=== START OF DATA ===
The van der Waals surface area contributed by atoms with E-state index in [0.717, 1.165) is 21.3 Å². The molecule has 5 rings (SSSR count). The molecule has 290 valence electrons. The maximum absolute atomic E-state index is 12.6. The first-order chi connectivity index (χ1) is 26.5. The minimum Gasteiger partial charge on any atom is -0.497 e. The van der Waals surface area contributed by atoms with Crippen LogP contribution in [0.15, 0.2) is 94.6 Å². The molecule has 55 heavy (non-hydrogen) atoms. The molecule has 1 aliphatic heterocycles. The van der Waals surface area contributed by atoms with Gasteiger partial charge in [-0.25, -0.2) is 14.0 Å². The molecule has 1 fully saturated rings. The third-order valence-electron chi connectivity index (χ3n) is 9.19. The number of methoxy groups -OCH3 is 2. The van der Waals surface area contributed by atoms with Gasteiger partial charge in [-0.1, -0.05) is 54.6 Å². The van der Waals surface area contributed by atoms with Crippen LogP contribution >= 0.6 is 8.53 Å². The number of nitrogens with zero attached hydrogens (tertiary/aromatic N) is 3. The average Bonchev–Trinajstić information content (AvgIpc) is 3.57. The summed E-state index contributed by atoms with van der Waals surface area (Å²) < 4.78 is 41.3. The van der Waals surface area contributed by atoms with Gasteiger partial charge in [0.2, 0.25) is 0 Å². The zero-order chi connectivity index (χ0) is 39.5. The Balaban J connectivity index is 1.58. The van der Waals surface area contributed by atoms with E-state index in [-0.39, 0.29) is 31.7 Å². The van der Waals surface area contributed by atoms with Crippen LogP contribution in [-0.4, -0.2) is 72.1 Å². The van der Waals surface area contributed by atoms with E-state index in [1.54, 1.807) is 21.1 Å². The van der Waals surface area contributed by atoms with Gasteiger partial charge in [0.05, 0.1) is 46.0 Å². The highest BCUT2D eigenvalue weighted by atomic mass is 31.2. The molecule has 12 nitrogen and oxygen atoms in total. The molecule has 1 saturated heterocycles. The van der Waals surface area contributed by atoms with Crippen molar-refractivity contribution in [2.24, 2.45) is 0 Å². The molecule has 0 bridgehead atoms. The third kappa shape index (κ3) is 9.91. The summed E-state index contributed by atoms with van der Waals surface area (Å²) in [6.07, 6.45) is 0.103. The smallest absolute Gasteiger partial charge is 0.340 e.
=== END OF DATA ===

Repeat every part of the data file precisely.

The van der Waals surface area contributed by atoms with E-state index in [0.717, 1.165) is 21.3 Å². The molecule has 5 rings (SSSR count). The molecule has 290 valence electrons. The maximum absolute atomic E-state index is 12.6. The first-order chi connectivity index (χ1) is 26.5. The minimum Gasteiger partial charge on any atom is -0.497 e. The van der Waals surface area contributed by atoms with Crippen LogP contribution in [0.15, 0.2) is 94.6 Å². The molecule has 55 heavy (non-hydrogen) atoms. The molecule has 1 aliphatic heterocycles. The van der Waals surface area contributed by atoms with Gasteiger partial charge in [-0.25, -0.2) is 14.0 Å². The molecule has 1 fully saturated rings. The third-order valence-electron chi connectivity index (χ3n) is 9.19. The number of methoxy groups -OCH3 is 2. The van der Waals surface area contributed by atoms with Gasteiger partial charge in [-0.1, -0.05) is 54.6 Å². The van der Waals surface area contributed by atoms with Crippen LogP contribution >= 0.6 is 8.53 Å². The number of nitrogens with zero attached hydrogens (tertiary/aromatic N) is 3. The average Bonchev–Trinajstić information content (AvgIpc) is 3.57. The summed E-state index contributed by atoms with van der Waals surface area (Å²) < 4.78 is 41.3. The van der Waals surface area contributed by atoms with Gasteiger partial charge in [0.2, 0.25) is 0 Å². The zero-order chi connectivity index (χ0) is 39.5. The Balaban J connectivity index is 1.58. The van der Waals surface area contributed by atoms with E-state index in [-0.39, 0.29) is 31.7 Å². The van der Waals surface area contributed by atoms with Crippen LogP contribution in [-0.4, -0.2) is 72.1 Å². The van der Waals surface area contributed by atoms with E-state index in [1.54, 1.807) is 21.1 Å². The van der Waals surface area contributed by atoms with Gasteiger partial charge in [0.05, 0.1) is 46.0 Å². The highest BCUT2D eigenvalue weighted by atomic mass is 31.2. The molecule has 12 nitrogen and oxygen atoms in total. The molecule has 1 saturated heterocycles. The van der Waals surface area contributed by atoms with Crippen molar-refractivity contribution in [2.24, 2.45) is 0 Å². The molecule has 0 bridgehead atoms. The third kappa shape index (κ3) is 9.91. The summed E-state index contributed by atoms with van der Waals surface area (Å²) in [6.07, 6.45) is 0.103. The smallest absolute Gasteiger partial charge is 0.340 e.